thu 24/09/2020

CD: Rayographs - Rayographs | reviews, news & interviews

CD: Rayographs - Rayographs

CD: Rayographs - Rayographs

Stunning debut album that marries psychedelia with a compelling tension

'Rayographs': The somewhat cross offspring of ballroom-era Jefferson Airplane

The self-titled debut album by London-based three-piece Rayographs is one of those surprises you hope for - a virtually unknown band referencing little that’s going on right now and capturing it in long-playing form with panache and a compelling vision. On this evidence, Rayographs are the spooked-out, somewhat cross third-generation offspring of early ballroom-era Jefferson Airplane.

The self-titled debut album by London-based three-piece Rayographs is one of those surprises you hope for - a virtually unknown band referencing little that’s going on right now and capturing it in long-playing form with panache and a compelling vision. On this evidence, Rayographs are the spooked-out, somewhat cross third-generation offspring of early ballroom-era Jefferson Airplane.

Opening cut “In Her Light” lays it out. The atmosphere is psychedelic, the mood vexed, the rhythm taught, the whole ragged. Throbbing out from under an oil-wheel light show, Rayographs would have inspired plenty of bum trips. Much of this album will invite comparison to PJ Harvey, The Breeders or maybe Patti Smith, but Rayographs obviously draw from earlier eras too. As well as the tetchiness that Grace Slick brought to the Airplane, Rayographs also broadly hint at largely forgotten West Coast Sixties band Neighb'rhood Childr'n and Danish outfit The Savage Rose.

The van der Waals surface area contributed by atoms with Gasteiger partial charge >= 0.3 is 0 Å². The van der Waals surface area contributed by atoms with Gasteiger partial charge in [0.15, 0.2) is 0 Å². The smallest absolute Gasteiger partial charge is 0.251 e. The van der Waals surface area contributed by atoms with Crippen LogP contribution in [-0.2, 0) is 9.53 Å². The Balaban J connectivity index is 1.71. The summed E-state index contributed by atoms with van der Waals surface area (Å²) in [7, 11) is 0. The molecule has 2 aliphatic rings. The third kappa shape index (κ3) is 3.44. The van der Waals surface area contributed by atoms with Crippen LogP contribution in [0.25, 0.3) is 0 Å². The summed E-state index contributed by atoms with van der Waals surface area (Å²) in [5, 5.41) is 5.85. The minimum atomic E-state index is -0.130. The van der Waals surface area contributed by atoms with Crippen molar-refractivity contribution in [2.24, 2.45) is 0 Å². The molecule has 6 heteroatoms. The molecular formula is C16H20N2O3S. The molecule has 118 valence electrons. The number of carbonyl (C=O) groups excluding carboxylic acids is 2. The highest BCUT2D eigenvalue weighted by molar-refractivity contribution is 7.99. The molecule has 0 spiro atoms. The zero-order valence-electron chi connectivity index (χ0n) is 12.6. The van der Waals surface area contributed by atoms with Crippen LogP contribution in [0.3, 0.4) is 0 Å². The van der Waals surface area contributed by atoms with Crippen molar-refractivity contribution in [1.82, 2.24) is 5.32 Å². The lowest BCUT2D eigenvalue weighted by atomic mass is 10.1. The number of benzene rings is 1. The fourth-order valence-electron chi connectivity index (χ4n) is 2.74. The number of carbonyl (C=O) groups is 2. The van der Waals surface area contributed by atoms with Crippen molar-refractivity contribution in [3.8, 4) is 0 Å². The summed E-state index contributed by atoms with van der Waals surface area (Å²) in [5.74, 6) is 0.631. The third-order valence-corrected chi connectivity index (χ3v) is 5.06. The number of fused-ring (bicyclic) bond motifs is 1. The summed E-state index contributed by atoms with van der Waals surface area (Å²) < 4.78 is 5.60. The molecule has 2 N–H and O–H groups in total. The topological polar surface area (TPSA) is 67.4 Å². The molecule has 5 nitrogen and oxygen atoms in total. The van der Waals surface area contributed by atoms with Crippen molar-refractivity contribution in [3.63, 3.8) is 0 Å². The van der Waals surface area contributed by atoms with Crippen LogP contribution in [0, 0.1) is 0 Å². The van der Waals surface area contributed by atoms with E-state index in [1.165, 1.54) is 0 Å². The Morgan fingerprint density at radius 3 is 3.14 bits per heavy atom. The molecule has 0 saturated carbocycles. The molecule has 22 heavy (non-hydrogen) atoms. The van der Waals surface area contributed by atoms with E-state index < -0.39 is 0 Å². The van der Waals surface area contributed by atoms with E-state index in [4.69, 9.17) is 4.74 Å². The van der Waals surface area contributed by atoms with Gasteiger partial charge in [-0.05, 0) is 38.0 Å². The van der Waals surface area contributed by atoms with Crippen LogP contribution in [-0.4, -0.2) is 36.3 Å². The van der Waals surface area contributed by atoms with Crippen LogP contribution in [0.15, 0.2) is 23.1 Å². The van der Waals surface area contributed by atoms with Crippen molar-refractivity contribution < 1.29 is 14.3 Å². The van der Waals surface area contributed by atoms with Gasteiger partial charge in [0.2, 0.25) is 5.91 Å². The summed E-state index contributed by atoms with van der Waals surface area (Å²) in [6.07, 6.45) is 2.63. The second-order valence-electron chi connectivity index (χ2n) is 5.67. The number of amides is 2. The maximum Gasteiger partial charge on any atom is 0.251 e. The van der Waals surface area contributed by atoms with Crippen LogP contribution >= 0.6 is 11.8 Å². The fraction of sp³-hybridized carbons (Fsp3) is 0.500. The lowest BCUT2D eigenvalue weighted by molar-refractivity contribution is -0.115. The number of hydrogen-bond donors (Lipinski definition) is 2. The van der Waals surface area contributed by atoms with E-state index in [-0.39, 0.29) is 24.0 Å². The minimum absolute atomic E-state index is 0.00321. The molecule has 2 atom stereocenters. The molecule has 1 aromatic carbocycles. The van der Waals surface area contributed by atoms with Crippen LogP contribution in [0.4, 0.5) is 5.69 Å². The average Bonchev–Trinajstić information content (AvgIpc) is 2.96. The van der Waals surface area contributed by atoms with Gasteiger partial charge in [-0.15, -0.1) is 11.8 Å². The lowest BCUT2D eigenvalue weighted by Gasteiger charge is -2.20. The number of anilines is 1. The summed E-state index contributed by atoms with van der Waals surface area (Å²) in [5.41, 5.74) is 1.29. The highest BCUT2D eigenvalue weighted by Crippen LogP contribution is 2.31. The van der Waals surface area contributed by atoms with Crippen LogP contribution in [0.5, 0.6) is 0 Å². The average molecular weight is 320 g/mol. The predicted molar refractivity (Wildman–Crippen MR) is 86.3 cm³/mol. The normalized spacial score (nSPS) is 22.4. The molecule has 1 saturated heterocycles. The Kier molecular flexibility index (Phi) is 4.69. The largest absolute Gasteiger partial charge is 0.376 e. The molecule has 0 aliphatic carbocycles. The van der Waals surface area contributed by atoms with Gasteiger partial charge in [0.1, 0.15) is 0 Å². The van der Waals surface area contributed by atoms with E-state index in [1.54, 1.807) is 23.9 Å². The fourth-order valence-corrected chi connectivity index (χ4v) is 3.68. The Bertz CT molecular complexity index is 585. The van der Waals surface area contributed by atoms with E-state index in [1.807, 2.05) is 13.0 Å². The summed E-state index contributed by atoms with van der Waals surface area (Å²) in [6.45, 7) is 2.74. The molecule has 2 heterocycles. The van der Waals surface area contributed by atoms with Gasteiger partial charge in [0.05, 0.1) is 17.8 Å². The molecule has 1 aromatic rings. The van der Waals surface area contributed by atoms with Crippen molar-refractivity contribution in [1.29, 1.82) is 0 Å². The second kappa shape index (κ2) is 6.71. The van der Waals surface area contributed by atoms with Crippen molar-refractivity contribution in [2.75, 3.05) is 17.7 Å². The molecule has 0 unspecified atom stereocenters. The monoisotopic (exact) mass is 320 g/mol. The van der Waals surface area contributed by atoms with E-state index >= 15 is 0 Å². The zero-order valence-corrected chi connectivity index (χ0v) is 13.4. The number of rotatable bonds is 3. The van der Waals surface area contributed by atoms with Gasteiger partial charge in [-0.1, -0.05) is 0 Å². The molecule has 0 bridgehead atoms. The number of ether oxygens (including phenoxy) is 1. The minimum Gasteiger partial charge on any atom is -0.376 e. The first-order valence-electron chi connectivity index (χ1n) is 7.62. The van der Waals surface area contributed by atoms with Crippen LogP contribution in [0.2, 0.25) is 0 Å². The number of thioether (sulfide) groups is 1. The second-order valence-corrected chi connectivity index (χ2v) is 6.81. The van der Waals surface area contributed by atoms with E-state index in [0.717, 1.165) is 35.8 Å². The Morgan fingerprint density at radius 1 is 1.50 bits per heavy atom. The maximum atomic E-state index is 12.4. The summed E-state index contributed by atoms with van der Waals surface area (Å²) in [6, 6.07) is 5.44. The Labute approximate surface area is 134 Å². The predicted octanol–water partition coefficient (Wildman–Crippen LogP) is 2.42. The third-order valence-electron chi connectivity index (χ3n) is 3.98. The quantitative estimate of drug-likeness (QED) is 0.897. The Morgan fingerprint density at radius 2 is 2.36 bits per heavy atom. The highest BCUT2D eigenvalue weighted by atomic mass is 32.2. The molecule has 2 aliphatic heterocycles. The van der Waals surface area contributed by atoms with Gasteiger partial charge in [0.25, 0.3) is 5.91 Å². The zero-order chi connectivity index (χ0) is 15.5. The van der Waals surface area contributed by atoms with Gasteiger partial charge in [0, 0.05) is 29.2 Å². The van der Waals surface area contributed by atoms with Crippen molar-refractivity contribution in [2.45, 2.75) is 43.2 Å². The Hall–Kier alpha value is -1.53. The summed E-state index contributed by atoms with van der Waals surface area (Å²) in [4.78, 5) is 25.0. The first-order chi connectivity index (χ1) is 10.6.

After a CDR (made as The Monday Club - they renamed themselves after learning that handle’s political connotations) and two singles, Astrid Steehouder, Jessamine Tierney and Amy Hurst are carving an idiosyncratic path. None of the 10 previously aired songs appear on Rayographs. Their sound is bedded with shuffling drums and a bouncing, pulsing bass that bubbles under a reverb guitar that’s about texture rather than fill. There is space here. The guitar stabs and whooping voices on “Providence, Rhode Island” are mood altering, about atmosphere, not melody. The door chime and flute-trill-infused soundscape “Falconberg Court” actually is the sound of that bad trip. Rayographs are unreservedly recommended. Watch them closely.

Watch Rayographs’ video for “Space of the Halls”. Contains strobing

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